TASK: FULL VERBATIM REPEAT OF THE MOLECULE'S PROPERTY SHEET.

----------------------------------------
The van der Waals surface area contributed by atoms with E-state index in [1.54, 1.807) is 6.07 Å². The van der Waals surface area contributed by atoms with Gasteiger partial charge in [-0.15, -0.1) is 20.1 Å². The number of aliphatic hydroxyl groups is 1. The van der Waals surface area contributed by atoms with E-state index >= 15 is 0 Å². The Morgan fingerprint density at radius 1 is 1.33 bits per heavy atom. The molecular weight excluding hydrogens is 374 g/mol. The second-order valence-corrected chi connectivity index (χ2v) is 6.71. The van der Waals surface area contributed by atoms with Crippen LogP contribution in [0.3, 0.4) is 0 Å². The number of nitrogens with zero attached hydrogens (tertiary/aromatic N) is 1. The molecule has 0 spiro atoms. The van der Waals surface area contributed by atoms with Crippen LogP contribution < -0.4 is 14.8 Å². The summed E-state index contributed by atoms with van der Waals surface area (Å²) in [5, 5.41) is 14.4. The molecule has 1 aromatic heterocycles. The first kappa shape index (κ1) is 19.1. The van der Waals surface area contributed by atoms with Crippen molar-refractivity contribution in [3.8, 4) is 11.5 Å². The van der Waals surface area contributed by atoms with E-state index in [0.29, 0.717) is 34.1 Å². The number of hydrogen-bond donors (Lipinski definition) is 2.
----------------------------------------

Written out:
The van der Waals surface area contributed by atoms with E-state index in [1.54, 1.807) is 6.07 Å². The van der Waals surface area contributed by atoms with Gasteiger partial charge in [-0.15, -0.1) is 20.1 Å². The number of aliphatic hydroxyl groups is 1. The van der Waals surface area contributed by atoms with E-state index >= 15 is 0 Å². The Morgan fingerprint density at radius 1 is 1.33 bits per heavy atom. The molecular weight excluding hydrogens is 374 g/mol. The second-order valence-corrected chi connectivity index (χ2v) is 6.71. The van der Waals surface area contributed by atoms with Crippen LogP contribution in [0.3, 0.4) is 0 Å². The number of nitrogens with zero attached hydrogens (tertiary/aromatic N) is 1. The molecule has 0 spiro atoms. The van der Waals surface area contributed by atoms with Crippen LogP contribution < -0.4 is 14.8 Å². The summed E-state index contributed by atoms with van der Waals surface area (Å²) in [5, 5.41) is 14.4. The molecule has 1 aromatic heterocycles. The first kappa shape index (κ1) is 19.1. The van der Waals surface area contributed by atoms with Crippen molar-refractivity contribution in [3.8, 4) is 11.5 Å². The van der Waals surface area contributed by atoms with E-state index in [0.29, 0.717) is 34.1 Å². The number of hydrogen-bond donors (Lipinski definition) is 2.